"when I think about it now, was probably as scared as I’d ever been in my life before then or since then."
It was behind barbed wire on the East Indy docks in London, you had rolls of barbed wire up and you were, I would say, you must have been 25, 35, 40 feet from the nearest civilian population, they kept you away from them. So every day, maybe 4:00 in the afternoon, 5:00 in the afternoon, marched you down to docks, put you on a landing craft and out to Thames River you’d go. So when it turned back, they’d tell you, when you landing, you’re going to be landing on foreign soil. We did this every night for maybe three weeks. But I’ll tell you, the night that it was the real thing, they didn’t have to tell you because the air was full of airplanes and there was warships everywhere, and we knew then that we were going someplace. We didn’t know where.
So, the next morning, we come in on the bigger boat and we were out maybe two miles from shore, I’m guessing, but it was out quite a ways from shore, and we came down by, they put rope nets over the side of the ship, we come over that, down into landing craft. They call that LCIs [Landing Craft Infantry], those boats just went into the shore, the front end of the boat dropped down. Of course, there was prodding, they were telling you, “When that goes down, you run, you run, you run.” They also said, “Get down, you know, if your buddy gets hit, you don’t stop and help him, you keep going, you keep going.” When you’re 18 years old, I guess maybe you just do everything you’re told, this is drilled into you day and night.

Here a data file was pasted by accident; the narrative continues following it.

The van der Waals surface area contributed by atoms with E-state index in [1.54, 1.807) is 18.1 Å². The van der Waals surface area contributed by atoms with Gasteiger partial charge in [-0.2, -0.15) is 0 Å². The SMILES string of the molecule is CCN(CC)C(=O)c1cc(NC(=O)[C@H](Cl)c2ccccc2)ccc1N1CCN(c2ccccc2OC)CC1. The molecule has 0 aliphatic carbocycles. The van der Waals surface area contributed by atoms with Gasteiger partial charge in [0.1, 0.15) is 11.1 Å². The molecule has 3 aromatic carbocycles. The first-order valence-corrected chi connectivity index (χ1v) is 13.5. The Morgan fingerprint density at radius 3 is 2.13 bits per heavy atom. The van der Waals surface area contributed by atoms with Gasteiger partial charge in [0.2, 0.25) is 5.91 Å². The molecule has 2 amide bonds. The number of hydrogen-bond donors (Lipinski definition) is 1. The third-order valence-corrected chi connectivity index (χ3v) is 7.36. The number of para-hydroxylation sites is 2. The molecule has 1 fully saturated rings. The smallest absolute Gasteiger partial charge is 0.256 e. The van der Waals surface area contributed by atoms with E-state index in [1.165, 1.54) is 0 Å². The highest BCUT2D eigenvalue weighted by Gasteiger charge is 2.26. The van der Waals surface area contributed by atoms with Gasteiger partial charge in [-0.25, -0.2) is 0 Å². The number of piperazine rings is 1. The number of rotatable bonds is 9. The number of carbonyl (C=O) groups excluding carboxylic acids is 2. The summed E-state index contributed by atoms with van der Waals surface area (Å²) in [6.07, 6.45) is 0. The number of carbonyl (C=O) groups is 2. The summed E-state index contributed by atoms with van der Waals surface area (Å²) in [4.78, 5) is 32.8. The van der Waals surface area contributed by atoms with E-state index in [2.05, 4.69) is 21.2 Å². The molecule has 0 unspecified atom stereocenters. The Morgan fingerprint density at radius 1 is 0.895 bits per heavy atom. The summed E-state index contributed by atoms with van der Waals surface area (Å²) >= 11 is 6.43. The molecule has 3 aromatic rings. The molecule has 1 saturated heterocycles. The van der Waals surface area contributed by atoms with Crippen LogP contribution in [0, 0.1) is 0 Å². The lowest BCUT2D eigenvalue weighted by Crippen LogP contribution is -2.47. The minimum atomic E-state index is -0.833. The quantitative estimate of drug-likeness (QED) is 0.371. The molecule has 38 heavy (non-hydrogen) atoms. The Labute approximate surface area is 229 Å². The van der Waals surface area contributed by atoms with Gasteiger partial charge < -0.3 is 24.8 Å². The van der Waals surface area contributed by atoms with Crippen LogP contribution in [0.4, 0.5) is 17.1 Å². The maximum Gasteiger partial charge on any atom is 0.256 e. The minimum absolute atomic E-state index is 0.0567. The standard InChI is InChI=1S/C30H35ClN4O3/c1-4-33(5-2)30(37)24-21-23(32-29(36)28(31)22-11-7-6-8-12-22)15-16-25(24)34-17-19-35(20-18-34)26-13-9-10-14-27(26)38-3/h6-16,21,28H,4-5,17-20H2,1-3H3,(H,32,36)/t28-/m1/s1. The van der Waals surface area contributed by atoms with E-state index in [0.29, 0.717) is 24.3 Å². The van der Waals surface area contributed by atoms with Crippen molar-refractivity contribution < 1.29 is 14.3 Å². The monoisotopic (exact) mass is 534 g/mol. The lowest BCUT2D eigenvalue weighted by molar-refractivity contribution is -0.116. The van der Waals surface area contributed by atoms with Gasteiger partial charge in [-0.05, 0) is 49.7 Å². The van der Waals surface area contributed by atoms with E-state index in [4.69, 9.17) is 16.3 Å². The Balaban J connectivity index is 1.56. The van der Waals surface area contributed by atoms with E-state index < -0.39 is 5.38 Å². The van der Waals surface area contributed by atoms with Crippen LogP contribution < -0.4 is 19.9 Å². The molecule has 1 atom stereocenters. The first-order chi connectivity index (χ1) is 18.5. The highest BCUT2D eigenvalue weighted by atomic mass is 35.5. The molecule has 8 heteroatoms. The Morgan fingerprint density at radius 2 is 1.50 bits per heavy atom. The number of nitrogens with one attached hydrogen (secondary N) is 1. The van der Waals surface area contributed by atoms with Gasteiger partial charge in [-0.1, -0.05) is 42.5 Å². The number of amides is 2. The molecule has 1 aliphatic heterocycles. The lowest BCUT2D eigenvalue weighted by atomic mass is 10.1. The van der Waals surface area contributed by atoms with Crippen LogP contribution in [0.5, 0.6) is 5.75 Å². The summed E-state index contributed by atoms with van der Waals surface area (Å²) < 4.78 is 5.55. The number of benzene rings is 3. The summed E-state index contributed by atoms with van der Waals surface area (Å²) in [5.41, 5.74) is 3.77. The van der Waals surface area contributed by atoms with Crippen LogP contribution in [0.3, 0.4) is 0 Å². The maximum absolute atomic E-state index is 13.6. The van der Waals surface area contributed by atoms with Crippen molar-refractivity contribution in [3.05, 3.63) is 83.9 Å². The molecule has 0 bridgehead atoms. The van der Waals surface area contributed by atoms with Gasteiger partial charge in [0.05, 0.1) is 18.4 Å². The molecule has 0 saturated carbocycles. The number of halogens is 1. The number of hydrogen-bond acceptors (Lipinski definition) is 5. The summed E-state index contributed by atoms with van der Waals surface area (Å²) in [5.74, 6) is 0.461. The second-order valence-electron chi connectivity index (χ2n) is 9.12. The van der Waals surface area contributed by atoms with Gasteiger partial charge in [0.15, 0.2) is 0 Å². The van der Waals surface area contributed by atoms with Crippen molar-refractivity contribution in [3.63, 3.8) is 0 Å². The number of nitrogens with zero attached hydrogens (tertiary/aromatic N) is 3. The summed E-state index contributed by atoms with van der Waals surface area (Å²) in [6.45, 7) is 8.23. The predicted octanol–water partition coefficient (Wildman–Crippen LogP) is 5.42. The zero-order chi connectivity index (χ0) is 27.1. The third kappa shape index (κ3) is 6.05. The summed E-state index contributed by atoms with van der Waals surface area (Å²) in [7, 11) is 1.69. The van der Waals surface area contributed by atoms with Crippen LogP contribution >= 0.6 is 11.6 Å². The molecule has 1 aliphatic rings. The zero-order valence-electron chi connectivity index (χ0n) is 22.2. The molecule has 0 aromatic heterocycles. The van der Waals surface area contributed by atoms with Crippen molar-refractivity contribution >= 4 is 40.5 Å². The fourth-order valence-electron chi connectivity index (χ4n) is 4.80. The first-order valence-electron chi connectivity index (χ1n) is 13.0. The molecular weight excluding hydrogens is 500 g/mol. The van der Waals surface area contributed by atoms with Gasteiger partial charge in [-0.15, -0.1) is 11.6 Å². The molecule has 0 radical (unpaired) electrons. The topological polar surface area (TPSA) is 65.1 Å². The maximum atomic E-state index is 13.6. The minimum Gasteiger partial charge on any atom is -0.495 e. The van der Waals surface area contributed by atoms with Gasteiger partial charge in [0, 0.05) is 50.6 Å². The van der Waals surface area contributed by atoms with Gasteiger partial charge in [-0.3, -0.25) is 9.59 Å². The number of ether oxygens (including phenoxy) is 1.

They had given a small little map maybe, oh maybe three inches by four inches and it was a map of the village where we were landing. We come into Bernières-sur-Mer, I think it was, Bernières-sur-Mer. In that map, there was a bridge drawn in inland about I suppose maybe a mile, a mile and a quarter. And that’s where we had to be that evening, I don’t know, 5:00, 6:00, 7:00, whatever. After running all day long, you went there and we all got back together and we dug our trenches and dug a hole in the sand and got in the hole for the night.
Well, there was air raids of course. When we were there, there were people shooting at you. So you were, I wouldn’t say that you were brave or anything like that, because you were probably, when I think about it now, was probably as scared as I’d ever been in my life before then or since then. But we dug the hole in the ground and we stayed there and then we started doing what we had been trained to do, to run telephone lines out for the infantry, for the artillery, for whoever needed it, from our headquarters. And then of course, our headquarters on back. These telephone lines are not like today. Today, they string them up on poles, but then we had just had a coil of wire and it was on the ground and we took that and we run with that. And if the wire gave out, you’d put the wires together, tied them with a knot and a little bit of rubber tape and then kept going with the next one until you got where you were going. And then you stick a telephone on the end.
And the telephone then was in a canvass bag and it had a crank on it and you cranked it and if you’d get through, you were through. If you, if you didn’t get through, that meant that the line was broke and maybe a truck or a tank or something had run over that piece of wire. Then you had to go back, find out where it was broke and fix it again. And that was pretty much the whole thing. And you’re doing this, it’s a far thing from a picnic.